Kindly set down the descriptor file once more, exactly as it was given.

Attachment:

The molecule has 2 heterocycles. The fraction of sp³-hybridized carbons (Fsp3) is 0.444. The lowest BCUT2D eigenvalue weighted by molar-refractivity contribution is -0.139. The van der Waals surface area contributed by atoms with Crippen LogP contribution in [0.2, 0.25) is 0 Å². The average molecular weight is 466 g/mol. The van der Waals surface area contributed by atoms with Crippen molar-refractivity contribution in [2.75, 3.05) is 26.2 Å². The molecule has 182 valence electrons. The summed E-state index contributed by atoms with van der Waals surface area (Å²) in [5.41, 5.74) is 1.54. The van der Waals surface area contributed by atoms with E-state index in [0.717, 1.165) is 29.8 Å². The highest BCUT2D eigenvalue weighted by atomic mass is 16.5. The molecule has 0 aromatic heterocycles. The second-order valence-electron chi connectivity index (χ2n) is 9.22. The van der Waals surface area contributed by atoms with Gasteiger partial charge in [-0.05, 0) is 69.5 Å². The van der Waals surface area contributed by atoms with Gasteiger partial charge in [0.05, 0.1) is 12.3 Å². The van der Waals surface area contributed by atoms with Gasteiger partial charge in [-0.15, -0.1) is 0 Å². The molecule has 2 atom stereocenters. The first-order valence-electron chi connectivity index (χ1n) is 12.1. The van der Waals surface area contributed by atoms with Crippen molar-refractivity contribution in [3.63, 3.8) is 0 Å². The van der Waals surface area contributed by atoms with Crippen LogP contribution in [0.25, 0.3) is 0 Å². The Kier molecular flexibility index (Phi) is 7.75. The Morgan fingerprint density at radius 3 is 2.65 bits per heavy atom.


The molecule has 2 heterocycles. The fraction of sp³-hybridized carbons (Fsp3) is 0.444. The lowest BCUT2D eigenvalue weighted by molar-refractivity contribution is -0.139. The van der Waals surface area contributed by atoms with Crippen LogP contribution in [0.2, 0.25) is 0 Å². The average molecular weight is 466 g/mol. The van der Waals surface area contributed by atoms with Crippen molar-refractivity contribution in [2.75, 3.05) is 26.2 Å². The molecule has 182 valence electrons. The summed E-state index contributed by atoms with van der Waals surface area (Å²) in [5.41, 5.74) is 1.54. The van der Waals surface area contributed by atoms with E-state index in [0.717, 1.165) is 29.8 Å². The highest BCUT2D eigenvalue weighted by atomic mass is 16.5. The molecule has 0 aromatic heterocycles. The second-order valence-electron chi connectivity index (χ2n) is 9.22. The van der Waals surface area contributed by atoms with Gasteiger partial charge in [-0.05, 0) is 69.5 Å². The van der Waals surface area contributed by atoms with Gasteiger partial charge in [0.05, 0.1) is 12.3 Å². The van der Waals surface area contributed by atoms with Gasteiger partial charge in [-0.15, -0.1) is 0 Å². The molecule has 2 atom stereocenters. The first-order valence-electron chi connectivity index (χ1n) is 12.1. The van der Waals surface area contributed by atoms with Crippen molar-refractivity contribution in [3.63, 3.8) is 0 Å². The van der Waals surface area contributed by atoms with Crippen LogP contribution in [0.25, 0.3) is 0 Å². The Kier molecular flexibility index (Phi) is 7.75. The Morgan fingerprint density at radius 3 is 2.65 bits per heavy atom.